05 March 2007

A big fat loogie

For many, many years I’ve kept my opinion mostly to myself concerning the right-wing talk-show host Rush Limbaugh.

The first time I heard him on the radio was way back in 1985. I was driving down the mountain from a visit to Tahoe, and there was Rush. I’d heard of him, but I knew little about him other than that he was outrageous, popular, and surprisingly, my Dad liked listening to his show. I wasn’t a political type at the time; politics were something that happened, for the most part, outside my small, personal universe.

Yet I’ll never forget my astonishment when Limbaugh took a call and, upon hearing the caller’s comment (and I forget the subject matter now) rudely called him an idiot who was wasting his precious air time and hung up on him as he launched into a diatribe against the point the caller had tried to make. I remember thinking that the caller’s point had been perfectly valid, although he hadn’t agreed with Rush’s prior statements.

I ‘d never heard anything quite like it before. It was also during that interesting drive down the steep, twisting, snow-clotted highway that I heard the term “feminazi” for the first time.

That was also an eye-opener.

I happened to catch Rush on my car radio again a few times after that, since he took up a big chunk of air-time at the local talk radio station, but I paid little attention to him. He was talking about things I wasn’t particularly interested in – and knew little about – but his pomposity and rudeness continued to put me off. I’d switch the station or turn the radio off entirely if he was bloviating.

I also kept remembering that “feminazi” reference, which truly rankled me.

Not long after that I moved lock, stock and barrel to northern Germany. Other than West German television, which was fascinating but unintelligible for a couple of years, there was the Armed Forces Network, Europe, the U.S. military TV and radio network. On a single TV channel, it ran public service announcements each morning reminding soldiers to brush their teeth and take showers – with soap -- each day, a few select daytime shows and soaps in the afternoons, CNN as the only non-military news outlet, and a few more network programs at night. Except for the PSAs, it was commercial-free.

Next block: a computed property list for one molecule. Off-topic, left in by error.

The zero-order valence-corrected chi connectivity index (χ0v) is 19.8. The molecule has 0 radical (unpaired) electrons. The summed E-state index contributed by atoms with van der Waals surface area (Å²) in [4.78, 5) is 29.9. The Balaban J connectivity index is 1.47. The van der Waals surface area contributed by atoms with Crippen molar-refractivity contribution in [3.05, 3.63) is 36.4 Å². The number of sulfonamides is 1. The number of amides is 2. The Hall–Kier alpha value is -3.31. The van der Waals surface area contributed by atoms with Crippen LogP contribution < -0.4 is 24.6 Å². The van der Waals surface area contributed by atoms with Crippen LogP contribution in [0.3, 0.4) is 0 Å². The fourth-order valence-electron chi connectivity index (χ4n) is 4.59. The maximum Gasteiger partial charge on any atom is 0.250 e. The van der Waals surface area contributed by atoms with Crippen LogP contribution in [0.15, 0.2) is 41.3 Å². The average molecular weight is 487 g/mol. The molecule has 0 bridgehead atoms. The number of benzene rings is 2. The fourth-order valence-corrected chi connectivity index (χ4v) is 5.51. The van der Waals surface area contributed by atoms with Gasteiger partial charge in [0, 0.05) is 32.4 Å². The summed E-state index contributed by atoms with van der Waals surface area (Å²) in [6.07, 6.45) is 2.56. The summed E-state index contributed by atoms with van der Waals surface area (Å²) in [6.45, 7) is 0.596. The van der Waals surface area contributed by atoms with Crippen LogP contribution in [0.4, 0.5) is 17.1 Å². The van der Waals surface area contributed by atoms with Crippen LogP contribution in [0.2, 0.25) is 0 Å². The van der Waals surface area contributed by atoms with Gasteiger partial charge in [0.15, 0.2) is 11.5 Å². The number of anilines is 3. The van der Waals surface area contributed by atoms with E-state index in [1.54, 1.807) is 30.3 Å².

And then, one day, I turned on Armed Forces Radio, and there was Rush.

This was probably around 1990, and it disturbed me some. For more than two hours each day, Rush used up airtime on AFN radio – limited and in this case, truly precious airtime -- he was a conservative talk show host, and there was no opposing viewpoint. It bothered me, but I still didn’t quite “get” what was happening. Americans in Germany did have other news outlets – CNN and, via the post bookstore and German newsstands, the New York Times and the International Herald Tribune, and British newspapers. And of course, there was the Stars & Stripes, but no one pretended that it was much more than propaganda which focused almost entirely on U.S. military subjects. Most people didn’t read it for serious news. But if they were thinking people, the hateful bile that flowed from Limbaugh's piehole over the AFN airwaves wasn't their only source of political commentary or information.

After I came back to the States in 1992, I learned a lot more about Limbaugh. And after paying more attention to him, and to the political situation in America, I came to detest him. Over the years, it got so that if I turned on the radio in the car, and Limbaugh was on, I’d switch off instantly. He was a blowhard, he didn’t have his facts straight, and it was obvious that he simply vomited out whatever bilge came into his head and presented it as truth. It worried me a lot that so many people in America listened to him – and even took what he said as gospel. My parents thought he was just wonderful.

According to Media Matters,

“On the March 2 broadcast of his nationally syndicated radio show, host Rush Limbaugh stated that ‘since [Sen. Barack] Obama [D-IL] has -- on his mother's side -- forebears of his mother had slaves, could we not say that if Obama wins the Democratic nomination and then wins the presidency, he will own [Rev.] Al Sharpton?’ Limbaugh was reacting to a March 2 Chicago Tribune article that reported that two of Obama's ancestors on his mother's side owned slaves.